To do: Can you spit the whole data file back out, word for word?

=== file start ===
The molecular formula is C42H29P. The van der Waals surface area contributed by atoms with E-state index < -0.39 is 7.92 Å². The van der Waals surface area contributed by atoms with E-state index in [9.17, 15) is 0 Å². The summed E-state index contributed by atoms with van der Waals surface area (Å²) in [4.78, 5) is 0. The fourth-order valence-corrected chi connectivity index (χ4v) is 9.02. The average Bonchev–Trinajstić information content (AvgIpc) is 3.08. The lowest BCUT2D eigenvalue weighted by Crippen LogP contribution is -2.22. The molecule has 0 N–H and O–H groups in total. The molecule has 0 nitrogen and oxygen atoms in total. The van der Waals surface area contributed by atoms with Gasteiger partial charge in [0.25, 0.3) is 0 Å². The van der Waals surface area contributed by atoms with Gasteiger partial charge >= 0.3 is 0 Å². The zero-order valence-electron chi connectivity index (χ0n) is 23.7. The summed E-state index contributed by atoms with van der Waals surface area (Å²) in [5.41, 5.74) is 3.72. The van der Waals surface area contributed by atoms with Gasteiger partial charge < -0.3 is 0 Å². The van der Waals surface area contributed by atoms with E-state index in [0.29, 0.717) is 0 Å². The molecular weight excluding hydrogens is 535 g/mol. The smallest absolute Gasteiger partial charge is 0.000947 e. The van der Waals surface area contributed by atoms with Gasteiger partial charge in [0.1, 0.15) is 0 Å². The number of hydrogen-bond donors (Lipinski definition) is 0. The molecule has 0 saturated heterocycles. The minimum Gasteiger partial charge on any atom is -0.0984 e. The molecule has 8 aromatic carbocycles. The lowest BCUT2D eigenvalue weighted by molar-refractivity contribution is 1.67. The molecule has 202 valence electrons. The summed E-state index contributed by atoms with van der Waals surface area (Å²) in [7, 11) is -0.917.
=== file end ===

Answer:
The molecular formula is C42H29P. The van der Waals surface area contributed by atoms with E-state index < -0.39 is 7.92 Å². The van der Waals surface area contributed by atoms with E-state index in [9.17, 15) is 0 Å². The summed E-state index contributed by atoms with van der Waals surface area (Å²) in [4.78, 5) is 0. The fourth-order valence-corrected chi connectivity index (χ4v) is 9.02. The average Bonchev–Trinajstić information content (AvgIpc) is 3.08. The lowest BCUT2D eigenvalue weighted by Crippen LogP contribution is -2.22. The molecule has 0 N–H and O–H groups in total. The molecule has 0 nitrogen and oxygen atoms in total. The van der Waals surface area contributed by atoms with Gasteiger partial charge in [0.25, 0.3) is 0 Å². The van der Waals surface area contributed by atoms with Gasteiger partial charge >= 0.3 is 0 Å². The zero-order valence-electron chi connectivity index (χ0n) is 23.7. The summed E-state index contributed by atoms with van der Waals surface area (Å²) in [5.41, 5.74) is 3.72. The van der Waals surface area contributed by atoms with Gasteiger partial charge < -0.3 is 0 Å². The van der Waals surface area contributed by atoms with E-state index in [0.29, 0.717) is 0 Å². The molecular weight excluding hydrogens is 535 g/mol. The smallest absolute Gasteiger partial charge is 0.000947 e. The van der Waals surface area contributed by atoms with Gasteiger partial charge in [0.1, 0.15) is 0 Å². The number of hydrogen-bond donors (Lipinski definition) is 0. The molecule has 0 saturated heterocycles. The minimum Gasteiger partial charge on any atom is -0.0984 e. The molecule has 8 aromatic carbocycles. The lowest BCUT2D eigenvalue weighted by molar-refractivity contribution is 1.67. The molecule has 202 valence electrons. The summed E-state index contributed by atoms with van der Waals surface area (Å²) in [7, 11) is -0.917.